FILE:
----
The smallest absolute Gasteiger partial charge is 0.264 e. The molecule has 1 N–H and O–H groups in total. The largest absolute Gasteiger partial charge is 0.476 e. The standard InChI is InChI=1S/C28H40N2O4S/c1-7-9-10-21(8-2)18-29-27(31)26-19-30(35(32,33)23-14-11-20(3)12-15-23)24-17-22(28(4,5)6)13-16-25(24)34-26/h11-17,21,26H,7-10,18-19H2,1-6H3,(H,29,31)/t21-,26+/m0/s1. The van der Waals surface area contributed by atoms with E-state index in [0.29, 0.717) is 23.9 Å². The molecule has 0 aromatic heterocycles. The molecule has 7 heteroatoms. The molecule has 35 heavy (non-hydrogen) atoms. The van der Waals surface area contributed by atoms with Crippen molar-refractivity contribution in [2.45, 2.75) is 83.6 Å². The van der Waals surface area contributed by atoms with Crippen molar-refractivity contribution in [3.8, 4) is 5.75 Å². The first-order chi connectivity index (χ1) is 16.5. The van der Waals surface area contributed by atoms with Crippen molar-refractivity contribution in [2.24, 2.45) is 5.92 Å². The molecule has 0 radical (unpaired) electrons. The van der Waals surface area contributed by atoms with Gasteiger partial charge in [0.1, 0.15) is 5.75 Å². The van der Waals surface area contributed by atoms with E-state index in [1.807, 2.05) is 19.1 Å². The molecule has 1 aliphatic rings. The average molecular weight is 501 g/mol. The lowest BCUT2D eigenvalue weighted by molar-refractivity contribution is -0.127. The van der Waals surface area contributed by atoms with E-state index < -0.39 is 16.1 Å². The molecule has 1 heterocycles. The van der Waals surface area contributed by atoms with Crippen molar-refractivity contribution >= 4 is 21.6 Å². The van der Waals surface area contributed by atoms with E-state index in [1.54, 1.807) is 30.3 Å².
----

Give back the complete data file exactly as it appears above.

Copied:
The smallest absolute Gasteiger partial charge is 0.264 e. The molecule has 1 N–H and O–H groups in total. The largest absolute Gasteiger partial charge is 0.476 e. The standard InChI is InChI=1S/C28H40N2O4S/c1-7-9-10-21(8-2)18-29-27(31)26-19-30(35(32,33)23-14-11-20(3)12-15-23)24-17-22(28(4,5)6)13-16-25(24)34-26/h11-17,21,26H,7-10,18-19H2,1-6H3,(H,29,31)/t21-,26+/m0/s1. The van der Waals surface area contributed by atoms with E-state index in [0.29, 0.717) is 23.9 Å². The molecule has 0 aromatic heterocycles. The molecule has 7 heteroatoms. The molecule has 35 heavy (non-hydrogen) atoms. The van der Waals surface area contributed by atoms with Crippen molar-refractivity contribution in [2.45, 2.75) is 83.6 Å². The van der Waals surface area contributed by atoms with Crippen molar-refractivity contribution in [3.8, 4) is 5.75 Å². The first-order chi connectivity index (χ1) is 16.5. The van der Waals surface area contributed by atoms with Crippen molar-refractivity contribution in [2.24, 2.45) is 5.92 Å². The molecule has 0 radical (unpaired) electrons. The van der Waals surface area contributed by atoms with Gasteiger partial charge in [0.1, 0.15) is 5.75 Å². The van der Waals surface area contributed by atoms with E-state index in [1.807, 2.05) is 19.1 Å². The molecule has 1 aliphatic rings. The average molecular weight is 501 g/mol. The lowest BCUT2D eigenvalue weighted by molar-refractivity contribution is -0.127. The van der Waals surface area contributed by atoms with E-state index < -0.39 is 16.1 Å². The molecule has 1 heterocycles. The van der Waals surface area contributed by atoms with Crippen molar-refractivity contribution >= 4 is 21.6 Å². The van der Waals surface area contributed by atoms with E-state index in [1.54, 1.807) is 30.3 Å².